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AZ bags key lung cancer approval for Imfinzi

Becomes the first PD-1/PD-L1 inhibitor approved to treat inoperable stage III NSCLC patients

AZ

AstraZeneca has secured FDA approval for its checkpoint inhibitor Imfinzi in non-small cell lung cancer, opening up a big potential market for the drug as it chases the leaders in the cancer immunotherapy sector.

PD-L1 inhibitor Imfinzi (durvalumab) was approved by the US regulator just ahead of the weekend as a maintenance therapy for NSCLC patients with inoperable stage III disease, ie that has not spread widely around the body after platinum chemotherapy or radiotherapy.

AZ’s drug is the first PD-1/PD-L1 inhibitor to be approved for this indication and according to analysts it could kickstart sales of the drug in a market segment according to analysts could unlock up to $2bn in additional sales for the drug. The FDA granted the drug a breakthrough designation in non-metastatic NSCLC last July.

Before now Imfinzi was only approved for bladder cancer - where it has to compete head-to-head with other checkpoint inhibitors including Bristol-Myers Squibb’s Opdivo (nivolumab) and Merck & Co/MSD’s Keytruda (pembrolizumab) - so the new indication should inject some sales momentum. In 2017 AZ recorded $19m in sales of the drug - $18m in the fourth quarter - so it has a long way to go to catch its blockbuster rivals, but has a couple of year’s head start in the new indication.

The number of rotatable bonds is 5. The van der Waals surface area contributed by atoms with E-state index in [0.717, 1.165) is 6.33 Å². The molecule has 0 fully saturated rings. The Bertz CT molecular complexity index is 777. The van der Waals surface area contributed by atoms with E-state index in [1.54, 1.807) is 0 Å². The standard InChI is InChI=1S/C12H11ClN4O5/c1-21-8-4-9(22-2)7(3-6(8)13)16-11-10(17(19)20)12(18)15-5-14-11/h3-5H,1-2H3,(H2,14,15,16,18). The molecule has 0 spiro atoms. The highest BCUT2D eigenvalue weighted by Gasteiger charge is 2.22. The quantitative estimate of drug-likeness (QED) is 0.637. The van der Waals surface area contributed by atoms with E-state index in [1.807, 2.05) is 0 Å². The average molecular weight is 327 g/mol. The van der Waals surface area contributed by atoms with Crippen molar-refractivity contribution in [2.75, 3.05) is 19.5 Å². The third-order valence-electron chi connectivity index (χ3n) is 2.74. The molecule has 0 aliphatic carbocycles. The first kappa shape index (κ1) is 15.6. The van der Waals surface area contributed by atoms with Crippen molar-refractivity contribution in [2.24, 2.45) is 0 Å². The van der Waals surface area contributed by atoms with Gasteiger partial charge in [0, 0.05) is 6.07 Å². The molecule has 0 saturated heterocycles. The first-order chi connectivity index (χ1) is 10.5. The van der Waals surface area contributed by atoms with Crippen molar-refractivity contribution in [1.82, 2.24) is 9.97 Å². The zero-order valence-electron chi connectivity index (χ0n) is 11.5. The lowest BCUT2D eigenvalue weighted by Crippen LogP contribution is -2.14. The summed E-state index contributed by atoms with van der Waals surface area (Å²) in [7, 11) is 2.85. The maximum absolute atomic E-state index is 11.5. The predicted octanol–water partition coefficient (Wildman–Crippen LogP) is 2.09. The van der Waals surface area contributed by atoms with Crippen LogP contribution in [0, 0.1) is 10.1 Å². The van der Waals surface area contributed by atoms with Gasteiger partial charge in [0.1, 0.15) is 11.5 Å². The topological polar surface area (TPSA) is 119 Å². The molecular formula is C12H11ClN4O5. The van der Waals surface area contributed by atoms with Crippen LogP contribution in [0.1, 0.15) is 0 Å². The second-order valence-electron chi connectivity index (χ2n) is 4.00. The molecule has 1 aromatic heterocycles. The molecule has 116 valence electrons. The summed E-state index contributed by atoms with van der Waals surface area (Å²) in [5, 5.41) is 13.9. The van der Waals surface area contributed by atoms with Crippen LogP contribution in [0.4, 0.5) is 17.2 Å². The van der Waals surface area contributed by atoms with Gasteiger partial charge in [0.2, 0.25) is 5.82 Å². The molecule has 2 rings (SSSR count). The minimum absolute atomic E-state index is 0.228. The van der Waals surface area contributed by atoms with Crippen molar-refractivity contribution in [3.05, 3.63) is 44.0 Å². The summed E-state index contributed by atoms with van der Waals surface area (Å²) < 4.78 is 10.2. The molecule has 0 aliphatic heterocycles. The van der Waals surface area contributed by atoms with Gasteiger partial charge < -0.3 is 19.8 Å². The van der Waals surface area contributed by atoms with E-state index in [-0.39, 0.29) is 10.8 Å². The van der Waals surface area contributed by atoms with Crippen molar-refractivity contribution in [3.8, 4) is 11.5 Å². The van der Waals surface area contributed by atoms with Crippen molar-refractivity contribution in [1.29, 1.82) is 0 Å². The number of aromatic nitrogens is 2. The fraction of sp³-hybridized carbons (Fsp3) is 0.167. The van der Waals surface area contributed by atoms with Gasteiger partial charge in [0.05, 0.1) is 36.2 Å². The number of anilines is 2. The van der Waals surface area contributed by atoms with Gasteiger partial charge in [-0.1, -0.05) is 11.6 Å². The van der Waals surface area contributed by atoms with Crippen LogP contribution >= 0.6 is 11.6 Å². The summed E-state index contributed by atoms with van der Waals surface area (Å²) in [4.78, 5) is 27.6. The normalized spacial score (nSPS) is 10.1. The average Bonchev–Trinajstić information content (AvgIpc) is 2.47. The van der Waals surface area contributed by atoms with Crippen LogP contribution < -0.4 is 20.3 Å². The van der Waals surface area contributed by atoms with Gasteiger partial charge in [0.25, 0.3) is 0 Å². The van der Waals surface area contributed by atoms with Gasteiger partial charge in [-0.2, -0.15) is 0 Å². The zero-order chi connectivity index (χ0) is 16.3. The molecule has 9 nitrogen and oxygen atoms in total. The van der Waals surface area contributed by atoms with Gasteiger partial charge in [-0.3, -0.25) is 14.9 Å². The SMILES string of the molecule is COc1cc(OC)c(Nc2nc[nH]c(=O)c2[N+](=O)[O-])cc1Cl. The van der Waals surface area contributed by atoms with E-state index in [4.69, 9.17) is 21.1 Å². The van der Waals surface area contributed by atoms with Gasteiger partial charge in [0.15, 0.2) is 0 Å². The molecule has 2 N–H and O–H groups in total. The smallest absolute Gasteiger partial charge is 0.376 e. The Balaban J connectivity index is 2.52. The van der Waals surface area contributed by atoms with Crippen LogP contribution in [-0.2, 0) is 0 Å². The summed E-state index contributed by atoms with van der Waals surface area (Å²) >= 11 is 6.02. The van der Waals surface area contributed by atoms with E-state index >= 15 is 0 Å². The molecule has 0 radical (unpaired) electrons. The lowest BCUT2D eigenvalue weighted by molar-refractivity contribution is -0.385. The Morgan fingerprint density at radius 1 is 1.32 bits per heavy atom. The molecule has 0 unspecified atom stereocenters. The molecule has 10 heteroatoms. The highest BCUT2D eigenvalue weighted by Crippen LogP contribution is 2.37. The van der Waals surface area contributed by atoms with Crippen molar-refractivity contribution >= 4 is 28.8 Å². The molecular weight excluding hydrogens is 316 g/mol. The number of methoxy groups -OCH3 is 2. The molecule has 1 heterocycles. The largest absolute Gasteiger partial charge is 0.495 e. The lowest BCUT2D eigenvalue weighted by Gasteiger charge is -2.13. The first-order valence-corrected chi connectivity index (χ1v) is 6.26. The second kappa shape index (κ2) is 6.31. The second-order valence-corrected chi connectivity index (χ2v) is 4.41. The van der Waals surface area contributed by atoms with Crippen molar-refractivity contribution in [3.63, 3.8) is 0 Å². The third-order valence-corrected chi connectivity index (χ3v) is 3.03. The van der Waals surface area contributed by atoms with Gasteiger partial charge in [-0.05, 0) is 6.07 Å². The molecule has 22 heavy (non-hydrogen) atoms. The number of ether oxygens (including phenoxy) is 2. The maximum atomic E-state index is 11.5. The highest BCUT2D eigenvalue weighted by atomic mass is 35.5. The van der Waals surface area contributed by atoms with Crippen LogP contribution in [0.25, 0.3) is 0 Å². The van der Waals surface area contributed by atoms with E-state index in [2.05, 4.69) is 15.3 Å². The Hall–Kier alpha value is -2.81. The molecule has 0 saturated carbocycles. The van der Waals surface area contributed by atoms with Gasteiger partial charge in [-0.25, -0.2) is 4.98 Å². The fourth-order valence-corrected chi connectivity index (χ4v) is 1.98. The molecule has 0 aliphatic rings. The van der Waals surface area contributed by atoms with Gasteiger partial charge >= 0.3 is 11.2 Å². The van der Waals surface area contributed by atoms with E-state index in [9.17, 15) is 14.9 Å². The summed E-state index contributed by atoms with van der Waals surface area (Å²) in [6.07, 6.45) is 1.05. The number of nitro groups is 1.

The approval is based on the results of the PACIFIC trial, which showed that patients treated with Imfinzi gained an extra 11 months of progression-free survival (PFS) compared to placebo. Patients on AZ's drug had a PFS of 16.8 months, compared to 5.6 months in the control group. The benefits were seen across all patient subgroups, regardless of PD-L1 status, and AZ's drug was also associated with a lower incidence of metastasis.

“The approval of Imfinzi in this earlier stage of NSCLC is a truly meaningful milestone for patients who, until now, had no FDA-approved treatment options following chemoradiation therapy,” commented Dave Fredrickson, head of AZ’s cancer business unit.

“Globally, approximately 30% of patients with NSCLC present with stage III disease and we are excited to launch the first immunotherapy into this setting.”

Looking ahead to the next few months, AZ is also waiting for data read-outs from the ARCTIC trial of Imfinzi plus its CTLA4 inhibitor tremelimumab in third-line NSCLC, final overall survival data from the MYSTIC trial in first-line NSCLC (after disappointing progression-free survival results) looking at the combination as well as Imfinzi on its own, and results of the NEPTUNE trial of the Imfinzi plus tremelimumab in first-line NSCLC.

AZ is also expecting read-outs from The KESTREL and EAGLE trials of Imfinzi with and without tremelimumab in head and neck cancer.

Article by
Phil Taylor

19th February 2018

From: Regulatory

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